The Allied armies were making steady progress across Sicily. Whilst the Italian forces were becoming increasingly ineffectual there was nothing lacking from the German forces. Even if they were beginning to plan for the withdraw from the island, there was no sign of any weakening of resolve on the field of battle.
At the end of the day battles came down to the eventual occupation of territory by the infantry. A preliminary air or artillery bombardment might be available. Tanks might be available to support an assault. But it was boots on the ground that represented a true advance. Even then, especially when facing the Germans, a counter-attack could often be anticipated.
Infantry officer Neil McCallum had led his men to occupy their objective with unexpected ease. Only after they had taken it did matters take a different turn:
Sferro was ours. This was this complete and generous silence as though both armies were taking breath.
Then, somewhere to the right, in what appeared to be an open field, we heard a quick German voice calling a roll. There were gruff and muffled replies. Rifle fire broke out.
We took up positions on the edge of the village. The cracking of rifle fire was almost exhilarating. Without the shaking explosions of shells, there was quite suddenly an ancient charm, even a happiness in the war. The bullets spat and sang merrily around Sferro. Death was a story-teller with a grin on his face.
We now tried to establish ourselves and found that we were cut off from Battalion. Out of five portable wireless sets with which we had set off none had survived in a ‘workable state. My own walkie-talkie was dead. Yet it was necessary to get reinforcements up quickly to consolidate our positions in the village.
Things were livening up on the perimeter of the village. A corporal stood in front of a house and fired round after round into the field where we had heard the voices. He was enjoying himself immensely. Some Germans crept up and flung a few grenades. Somehow it was all good fun, this sporadic shooting by moonlight.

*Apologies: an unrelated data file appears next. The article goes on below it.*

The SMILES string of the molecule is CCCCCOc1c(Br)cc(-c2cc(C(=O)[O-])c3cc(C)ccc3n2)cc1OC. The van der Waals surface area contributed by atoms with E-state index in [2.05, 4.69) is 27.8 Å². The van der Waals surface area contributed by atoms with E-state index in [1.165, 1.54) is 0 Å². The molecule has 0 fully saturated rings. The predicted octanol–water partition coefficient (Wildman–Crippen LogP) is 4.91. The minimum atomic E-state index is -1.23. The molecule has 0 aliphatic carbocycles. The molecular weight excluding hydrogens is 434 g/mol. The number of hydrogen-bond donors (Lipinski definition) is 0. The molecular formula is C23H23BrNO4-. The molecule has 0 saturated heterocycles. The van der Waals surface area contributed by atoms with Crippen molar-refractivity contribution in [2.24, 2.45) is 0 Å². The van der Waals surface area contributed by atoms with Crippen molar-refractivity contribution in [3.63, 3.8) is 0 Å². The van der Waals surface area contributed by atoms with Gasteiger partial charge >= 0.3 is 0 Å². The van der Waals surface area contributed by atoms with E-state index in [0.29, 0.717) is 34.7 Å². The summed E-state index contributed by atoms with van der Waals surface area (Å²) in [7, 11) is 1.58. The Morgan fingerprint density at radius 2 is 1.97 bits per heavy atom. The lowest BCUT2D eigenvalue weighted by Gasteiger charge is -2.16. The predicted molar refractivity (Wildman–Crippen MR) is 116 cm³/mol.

The position now was that the remains of two companies were in the village. We were depleted, but in the darkness it was impossible to know just how many we could muster.
We were cut off from HQ and could not inform them of what had happened. And in the darkness of the fields there were the Germans, obviously very near and very lively.
The rifle fire was now so rapid that one had to move quickly from house to house. The corporal, with his few men, retired to a house after the grenade explosions. He was still firing merrily into the field.
We could hear the rustling and moving of men not very far away, but there remained this sense of suspension in time, of living outside the army, outside the real war, of being in a dream-like village where people fired rifles into fields.
Our only support was a three-inch mortar. It was brought up and from behind one of the houses it lobbed shells into the field. But its range was too great and we could not get the shells to fall close enough. The two-inch mortar was with us and it would have done the job, but the ammunition carriers were lost.
When the three-inch mortar had fired a few rounds the uncanny spell of detachedness was broken. We had introduced high explosive into the battle again. There was a tremendous crack from the field and an 88-millimetre shell broke open the side of a house.
From the sound of tracks and an engine it must have come from a Tiger tank. With only rifles we could not do anything to a Tiger tank. The three-inch mortar was now useless. Every time it fired it drew an immediate response from the Tiger tank.
The house in front of the mortar crumpled. The mortar was on a hard road and could not be dug in. It was ordered to cease fire and we waited in a fresh silence. But the mood had changed. This was no longer a happy, moon-lit village.
One of the houses began to blaze. Half an hour previously I had noticed it on fire when the light inside a room was like the flickering of a candle. Now it was a furnace.
A runner had been sent to HQ for anti-tank guns and more support, but whether he had got through or not we had no means of knowing. The signallers were tinkering with their large portable set but with no results.
After dawn heavy mortaring started on the village and the railway. When it stopped I got out of an old German trench and followed the embankment to the nearest house. There was no one to be seen until I found three men in the entrance of a culvert in the embankment.
Two were holding the third man whom I did not recognise. He was badly wounded in the face and one eye hung down his cheek.
“Who is that?” I asked.
The mutilated man recognised my voice. “It’s me, the sergeant-major”. How well I knew him, this unrecognisable sergeant major.
As an infantry officer Neil Mccallum had travelled all the way across Africa and through the invasion of Sicily without firing his service revolver at the enemy. He had seen his share of the fighting but the role of the infantry officer was about leading his men and occupying ground. Very shortly after this episode he was seriously wounded. This action was to be his last hostile engagement of the war – see Neil McCallum : Journey with Pistol.